EPA has amended the Energy Star Integral LED Lamps specification to revert the LED Operating Frequency requirement to ≥120 Hz. A cover letter explains this decision.
The original specification called for ≥150 Hz, but then it was proposed to change this to 120 Hz. The change back to 120 Hz has now been made "until more conclusive research is available with comprehensive recommendations for operating frequency, modulation depth and other related performance criteria," says EPA. An IEEE working group is underway to provide recommended practices to aid in the design of LED driving systems.
Version 1.1 of the Integral LED Lamps specification, amended on March 22, is available online, with the effective date remaining August 31, 2010.
As described in a previous news item, EPA will host a Webinar on April 6 to cover the lighting program within Energy Star. Specifics of LED lighting criteria will NOT be discussed.
However, what has become clear over recent weeks (and what has certainly not been clear throughout the industry) is that the EPA is intending to introduce a single "Luminaires" specification that will encompass and include all types of luminaires.
This is consistent with EPA's stated intent to produce "technology-neutral performance specifications [to] allow manufacturers across various to compete on a level playing field."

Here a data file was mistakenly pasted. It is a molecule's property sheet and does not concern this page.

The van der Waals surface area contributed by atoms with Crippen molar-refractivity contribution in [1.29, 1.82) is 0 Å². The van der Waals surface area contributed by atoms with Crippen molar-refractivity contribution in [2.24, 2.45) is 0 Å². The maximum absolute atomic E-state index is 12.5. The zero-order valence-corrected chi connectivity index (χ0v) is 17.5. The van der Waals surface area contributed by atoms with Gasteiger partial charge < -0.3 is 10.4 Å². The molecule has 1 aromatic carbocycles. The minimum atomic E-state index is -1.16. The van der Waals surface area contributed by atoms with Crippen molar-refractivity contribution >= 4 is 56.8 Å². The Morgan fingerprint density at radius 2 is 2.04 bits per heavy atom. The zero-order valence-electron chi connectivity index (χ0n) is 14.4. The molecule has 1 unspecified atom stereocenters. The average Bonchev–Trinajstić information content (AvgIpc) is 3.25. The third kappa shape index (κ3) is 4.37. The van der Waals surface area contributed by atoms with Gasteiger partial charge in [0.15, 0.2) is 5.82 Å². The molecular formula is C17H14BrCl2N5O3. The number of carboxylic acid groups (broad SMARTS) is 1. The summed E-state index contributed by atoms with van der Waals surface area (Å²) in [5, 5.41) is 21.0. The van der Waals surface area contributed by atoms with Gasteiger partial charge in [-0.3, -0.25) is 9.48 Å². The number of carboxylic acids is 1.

The technology-neutral goal has attracted criticism in particular from proponents of LED-based lighting.
Essentially, EPA intends "to integrate the RLF and SSL specifications into a single specification [the Luminaires specification] that is to the greatest extent possible technology-neutral in terms of key criteria such as luminous efficacy and color."
However, in the short term, the RLF (Residential Light Fixtures v4.2, developed by EPA) and SSL (Solid State Lighting version 1.1, developed by DOE) specs will be left in place.
Although this is not yet confirmed, it looks like that the Luminaires spec may treat fixtures differently according to whether they are defined as either functional or decorative lighting, in line with the LSD-51 white paper from NEMA and ALA.
For functional lighting, with a primary purpose to provide illumination, the qualification is likely to be at the luminaire level, and the luminaire itself would be qualified for Energy Star. However, if a lighting fixture is classed as decorative, the qualification would be at the light-source level i.e. either the LED lamp or the LED light engine. An Energy Star label would apply to the lamp and not the fixture.